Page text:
That said, Moore has used his talents to shine a bright light on some of the grossest inequities and abuses of power occurring in our country. I love the guy.

    Kelly states: “Socialized medicine is far inferior to our medical system in every country – ” Well, there are many in “socialized” countries that might debate that, I’m thinking the Scandinavian countries, G.B, and certainly France, also Canada. The US is a world leader in medical research, true, but in the US access to health care depends entirely on class, ie wealth and power. We may have, as Kelly says, the best health care available, unfortunately it is only available to some.

    To me, the debate must start with philosophy. Our country must decide whether or not we regard access to health care a basic human right. If not, stay with what we’ve got, where the poor are sick and the wealthy healthy. If, on the other hand, health care is a basic human right, then it must be made available for all, and the best (only) way to do this is with a nationalized system.

    Tony Benn describes how the British system came into being after the war. He informs us that the govt had to take over health care, because the existing private health care was completely overwhelmed by the war’s casualties. This is not the situation the US finds itself in. If we would, as a nation, commit to the belief that health care is a basic human right, we would create a nationalized system unique to the US. It wouldn’t be Canada’s system, or G.B’s, or anyone else’s.

    Julia, your “raw” and “not highly reasoned” post is just fine, you have simply stated your philosophies and ask us to respond. I agree completely with you that the war industry, the “military industrial complex” that Eisenhower warned us was ascending, is now an extremely powerful reality. The war industry needs wars to continue itself, to make money. I’ll give you another book that deals with war before the “military industrial complex:” “The Politics of War” by Walter Karp. http://en.wikipedia.org/wiki/Walter_Karp This book argues well that war is used not only for profit and expansion, but simply to give the American people a diversion while the powerful gut domestic needs here at home. Crap, the babies crying, good thing, I’m starting to ramble!
    Nnox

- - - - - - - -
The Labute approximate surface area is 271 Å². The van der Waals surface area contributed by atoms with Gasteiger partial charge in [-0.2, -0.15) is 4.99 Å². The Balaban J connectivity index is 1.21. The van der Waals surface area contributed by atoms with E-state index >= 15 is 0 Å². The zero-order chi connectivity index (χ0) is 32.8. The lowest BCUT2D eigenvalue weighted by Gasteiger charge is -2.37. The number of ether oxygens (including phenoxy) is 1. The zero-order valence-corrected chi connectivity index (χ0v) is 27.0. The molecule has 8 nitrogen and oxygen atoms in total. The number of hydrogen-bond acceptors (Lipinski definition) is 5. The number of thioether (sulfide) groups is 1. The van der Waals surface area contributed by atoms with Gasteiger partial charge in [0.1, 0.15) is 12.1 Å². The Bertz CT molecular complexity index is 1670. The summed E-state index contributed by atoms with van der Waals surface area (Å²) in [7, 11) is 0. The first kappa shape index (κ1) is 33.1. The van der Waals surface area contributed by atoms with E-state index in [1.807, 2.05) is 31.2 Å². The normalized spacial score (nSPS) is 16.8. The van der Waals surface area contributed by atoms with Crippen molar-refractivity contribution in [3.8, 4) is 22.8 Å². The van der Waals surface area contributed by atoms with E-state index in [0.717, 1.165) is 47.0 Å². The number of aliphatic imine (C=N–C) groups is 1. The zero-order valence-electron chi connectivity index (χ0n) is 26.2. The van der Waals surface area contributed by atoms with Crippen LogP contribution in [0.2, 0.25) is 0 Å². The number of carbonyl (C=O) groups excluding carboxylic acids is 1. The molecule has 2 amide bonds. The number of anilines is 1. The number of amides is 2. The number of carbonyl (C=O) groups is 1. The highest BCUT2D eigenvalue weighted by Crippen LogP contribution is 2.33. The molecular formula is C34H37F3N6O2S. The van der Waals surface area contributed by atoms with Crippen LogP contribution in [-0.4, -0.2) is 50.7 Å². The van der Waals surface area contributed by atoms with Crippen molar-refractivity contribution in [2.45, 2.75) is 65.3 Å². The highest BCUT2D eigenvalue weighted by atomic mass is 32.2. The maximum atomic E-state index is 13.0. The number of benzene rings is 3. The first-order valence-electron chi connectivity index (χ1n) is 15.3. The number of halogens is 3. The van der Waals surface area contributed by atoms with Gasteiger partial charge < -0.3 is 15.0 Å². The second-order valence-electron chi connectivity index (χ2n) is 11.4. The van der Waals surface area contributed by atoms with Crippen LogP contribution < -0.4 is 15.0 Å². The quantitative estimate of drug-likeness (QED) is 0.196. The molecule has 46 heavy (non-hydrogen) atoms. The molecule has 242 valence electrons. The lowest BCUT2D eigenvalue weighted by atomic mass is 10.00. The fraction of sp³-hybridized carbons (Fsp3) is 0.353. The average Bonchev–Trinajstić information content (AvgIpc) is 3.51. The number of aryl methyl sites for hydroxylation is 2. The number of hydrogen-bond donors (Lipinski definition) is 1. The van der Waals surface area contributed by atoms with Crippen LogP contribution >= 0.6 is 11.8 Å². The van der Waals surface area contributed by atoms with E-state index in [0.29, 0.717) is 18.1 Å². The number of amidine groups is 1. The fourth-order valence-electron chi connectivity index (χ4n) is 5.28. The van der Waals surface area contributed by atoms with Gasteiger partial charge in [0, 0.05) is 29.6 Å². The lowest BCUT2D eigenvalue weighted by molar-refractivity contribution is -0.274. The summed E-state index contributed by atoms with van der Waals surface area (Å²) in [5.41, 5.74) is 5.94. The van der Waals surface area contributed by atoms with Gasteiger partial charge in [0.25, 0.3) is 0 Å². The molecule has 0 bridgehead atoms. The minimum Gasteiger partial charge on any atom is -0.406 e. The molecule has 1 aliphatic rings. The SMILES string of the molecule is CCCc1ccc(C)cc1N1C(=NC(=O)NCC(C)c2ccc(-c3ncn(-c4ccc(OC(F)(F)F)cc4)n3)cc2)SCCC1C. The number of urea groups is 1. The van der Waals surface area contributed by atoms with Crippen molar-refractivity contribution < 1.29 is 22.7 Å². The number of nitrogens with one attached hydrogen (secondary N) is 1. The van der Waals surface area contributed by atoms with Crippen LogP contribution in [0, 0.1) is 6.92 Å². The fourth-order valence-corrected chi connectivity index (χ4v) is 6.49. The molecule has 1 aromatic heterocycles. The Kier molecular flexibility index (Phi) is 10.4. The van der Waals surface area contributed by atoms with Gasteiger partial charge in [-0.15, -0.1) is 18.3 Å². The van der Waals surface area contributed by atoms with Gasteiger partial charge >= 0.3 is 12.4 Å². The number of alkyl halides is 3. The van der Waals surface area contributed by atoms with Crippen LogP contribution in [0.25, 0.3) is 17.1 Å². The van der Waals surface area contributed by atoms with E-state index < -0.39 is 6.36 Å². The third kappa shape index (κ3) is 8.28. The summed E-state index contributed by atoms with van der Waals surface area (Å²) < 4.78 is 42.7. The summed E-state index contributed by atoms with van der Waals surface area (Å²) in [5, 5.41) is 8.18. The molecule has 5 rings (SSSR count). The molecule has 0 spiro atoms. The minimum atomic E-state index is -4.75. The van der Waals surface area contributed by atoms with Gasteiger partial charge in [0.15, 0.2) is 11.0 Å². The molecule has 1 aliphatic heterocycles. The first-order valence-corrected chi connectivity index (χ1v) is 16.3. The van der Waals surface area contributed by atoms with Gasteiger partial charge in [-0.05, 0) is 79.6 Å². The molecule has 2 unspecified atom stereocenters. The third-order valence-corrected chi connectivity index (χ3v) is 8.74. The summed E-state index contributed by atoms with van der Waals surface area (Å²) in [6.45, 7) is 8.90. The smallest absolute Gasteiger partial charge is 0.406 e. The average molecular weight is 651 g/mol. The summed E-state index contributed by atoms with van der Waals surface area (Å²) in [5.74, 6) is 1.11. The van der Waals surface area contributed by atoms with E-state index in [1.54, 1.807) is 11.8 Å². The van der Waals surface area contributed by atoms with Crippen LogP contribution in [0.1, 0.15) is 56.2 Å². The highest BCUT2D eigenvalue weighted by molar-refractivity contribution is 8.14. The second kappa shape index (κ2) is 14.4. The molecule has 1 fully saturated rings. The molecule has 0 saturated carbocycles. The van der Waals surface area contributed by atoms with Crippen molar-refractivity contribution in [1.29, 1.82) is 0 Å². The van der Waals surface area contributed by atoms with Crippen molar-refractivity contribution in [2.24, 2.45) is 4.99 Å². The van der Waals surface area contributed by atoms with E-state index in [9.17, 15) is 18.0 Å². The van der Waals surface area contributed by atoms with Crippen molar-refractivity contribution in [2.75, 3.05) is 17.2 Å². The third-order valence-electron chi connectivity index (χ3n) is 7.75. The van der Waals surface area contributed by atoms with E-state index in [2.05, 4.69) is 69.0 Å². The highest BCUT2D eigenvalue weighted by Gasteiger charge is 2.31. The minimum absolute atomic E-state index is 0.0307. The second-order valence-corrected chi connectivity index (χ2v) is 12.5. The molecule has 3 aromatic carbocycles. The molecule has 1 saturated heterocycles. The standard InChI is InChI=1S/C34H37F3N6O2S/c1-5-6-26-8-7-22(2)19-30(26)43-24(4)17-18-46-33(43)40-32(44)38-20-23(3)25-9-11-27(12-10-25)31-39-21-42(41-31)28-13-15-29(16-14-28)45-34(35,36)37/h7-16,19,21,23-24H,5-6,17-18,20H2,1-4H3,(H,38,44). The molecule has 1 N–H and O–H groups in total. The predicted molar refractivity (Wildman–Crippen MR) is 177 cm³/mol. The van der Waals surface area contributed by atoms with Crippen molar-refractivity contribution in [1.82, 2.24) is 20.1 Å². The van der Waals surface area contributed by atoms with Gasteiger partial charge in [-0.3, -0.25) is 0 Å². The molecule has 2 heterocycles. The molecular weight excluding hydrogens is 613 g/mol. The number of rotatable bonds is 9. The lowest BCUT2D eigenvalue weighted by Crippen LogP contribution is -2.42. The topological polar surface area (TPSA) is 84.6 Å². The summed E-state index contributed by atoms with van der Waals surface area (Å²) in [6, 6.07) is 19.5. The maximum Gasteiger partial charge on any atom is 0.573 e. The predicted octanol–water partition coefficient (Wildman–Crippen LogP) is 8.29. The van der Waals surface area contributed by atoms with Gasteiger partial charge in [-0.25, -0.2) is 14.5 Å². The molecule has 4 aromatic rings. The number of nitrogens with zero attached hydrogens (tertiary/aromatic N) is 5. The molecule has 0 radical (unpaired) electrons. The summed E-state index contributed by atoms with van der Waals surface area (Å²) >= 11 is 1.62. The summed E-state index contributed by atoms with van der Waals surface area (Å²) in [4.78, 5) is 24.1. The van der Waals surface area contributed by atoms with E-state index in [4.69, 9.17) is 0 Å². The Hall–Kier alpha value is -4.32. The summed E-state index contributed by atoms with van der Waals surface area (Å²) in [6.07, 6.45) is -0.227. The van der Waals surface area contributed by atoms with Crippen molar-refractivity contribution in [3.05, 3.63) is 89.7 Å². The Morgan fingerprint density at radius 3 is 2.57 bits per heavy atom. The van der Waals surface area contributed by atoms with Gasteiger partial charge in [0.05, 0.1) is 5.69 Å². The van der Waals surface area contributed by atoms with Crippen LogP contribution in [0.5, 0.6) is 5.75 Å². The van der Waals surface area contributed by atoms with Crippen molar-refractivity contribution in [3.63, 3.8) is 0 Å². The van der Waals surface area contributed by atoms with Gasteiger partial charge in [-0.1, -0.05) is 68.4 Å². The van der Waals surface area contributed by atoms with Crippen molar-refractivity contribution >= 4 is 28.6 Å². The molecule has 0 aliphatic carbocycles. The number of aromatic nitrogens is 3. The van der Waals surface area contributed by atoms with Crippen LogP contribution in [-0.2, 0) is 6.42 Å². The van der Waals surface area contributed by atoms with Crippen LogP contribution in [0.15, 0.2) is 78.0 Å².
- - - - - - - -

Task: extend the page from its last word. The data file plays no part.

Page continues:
• I agree- The extended interview of Tony Benn was the best part of the movie!

      He was like an evangelist- had me (almost) shouting “Amen” several times!

  3. Dear Julia,
    Thank you for your interest. Educated, free-thinking people are not easily ruled. We can not have that. What we need is people that are just smart enough to sell a television set, and just dumb enough to buy one. Also, wars make a lot of money for our banking friends, but not quite enough. That is why we manufacture “crises” so that we can send our friends even more money. In return for all of this we allow the people to believe that they actually have a say in all of this.

    Love,
    Government

  4. Thanks for your discussion, everyone! I think Keith’s letter from the government is a perfect answer to my rhetorical question above (why we speak of government as “them” rather than “us”).

    I’ve been thinking about this often lately with Wikileaks in the news so much. Here we have piles of information about our government’s corrupt deeds available to the general public. But it hardly matters. The general public is too busy keeping up our personal lives and sadly, we mostly lack the interest and intelligence to spend time sifting through such documents. I speak as one of us, I assure you.

    Actually, I think I am one of those members of the general public who has raised my awareness but also my level of cynicism, and it’s all too easy to sit here in this coffeeshop blogging out my thoughts than to come up with any meaningful course of action. I do admire activists. But I also know that worthwhile activism springs from thoughtful reflection and conversation on the issues of the day, seen in a well-studied context of human history.

    So back to education. That would be such a good place to start in bringing up thoughtful citizens. I know, how can we trust the government to educate us adequately to keep it in check? By *being* the government, doggone it! Run for school board, be an informed and involved parent . . . start local.

    Or somethin’ – that’s about the extent of my interest and intelligence at the moment. I wonder what’s on TV?

  5. “Put not your trust in princes, in sons of men, in whom there is no salvation.” Ps. 146:3

    “If possible, so far as it depends on you, live peaceably with all.” Romans 12:8

    That, in a nutshell, is my plan.